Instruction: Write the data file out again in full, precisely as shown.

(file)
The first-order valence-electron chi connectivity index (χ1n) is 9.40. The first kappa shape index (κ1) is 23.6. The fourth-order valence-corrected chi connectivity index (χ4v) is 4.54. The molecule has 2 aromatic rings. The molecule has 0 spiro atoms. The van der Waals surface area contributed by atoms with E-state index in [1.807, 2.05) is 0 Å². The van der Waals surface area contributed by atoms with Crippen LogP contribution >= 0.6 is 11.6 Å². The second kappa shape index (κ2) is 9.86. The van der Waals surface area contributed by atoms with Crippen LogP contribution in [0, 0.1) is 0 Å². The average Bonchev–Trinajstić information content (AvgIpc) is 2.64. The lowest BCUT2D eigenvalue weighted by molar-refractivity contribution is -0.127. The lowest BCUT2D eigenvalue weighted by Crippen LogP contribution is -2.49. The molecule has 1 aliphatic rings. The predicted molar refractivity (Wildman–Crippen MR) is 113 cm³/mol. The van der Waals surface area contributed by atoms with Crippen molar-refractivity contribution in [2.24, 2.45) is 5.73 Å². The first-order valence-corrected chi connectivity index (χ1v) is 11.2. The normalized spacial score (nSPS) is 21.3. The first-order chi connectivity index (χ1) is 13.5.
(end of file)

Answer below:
The first-order valence-electron chi connectivity index (χ1n) is 9.40. The first kappa shape index (κ1) is 23.6. The fourth-order valence-corrected chi connectivity index (χ4v) is 4.54. The molecule has 2 aromatic rings. The molecule has 0 spiro atoms. The van der Waals surface area contributed by atoms with E-state index in [1.807, 2.05) is 0 Å². The van der Waals surface area contributed by atoms with Crippen LogP contribution >= 0.6 is 11.6 Å². The second kappa shape index (κ2) is 9.86. The van der Waals surface area contributed by atoms with Crippen LogP contribution in [0, 0.1) is 0 Å². The average Bonchev–Trinajstić information content (AvgIpc) is 2.64. The lowest BCUT2D eigenvalue weighted by molar-refractivity contribution is -0.127. The lowest BCUT2D eigenvalue weighted by Crippen LogP contribution is -2.49. The molecule has 1 aliphatic rings. The predicted molar refractivity (Wildman–Crippen MR) is 113 cm³/mol. The van der Waals surface area contributed by atoms with Crippen molar-refractivity contribution in [2.24, 2.45) is 5.73 Å². The first-order valence-corrected chi connectivity index (χ1v) is 11.2. The normalized spacial score (nSPS) is 21.3. The first-order chi connectivity index (χ1) is 13.5.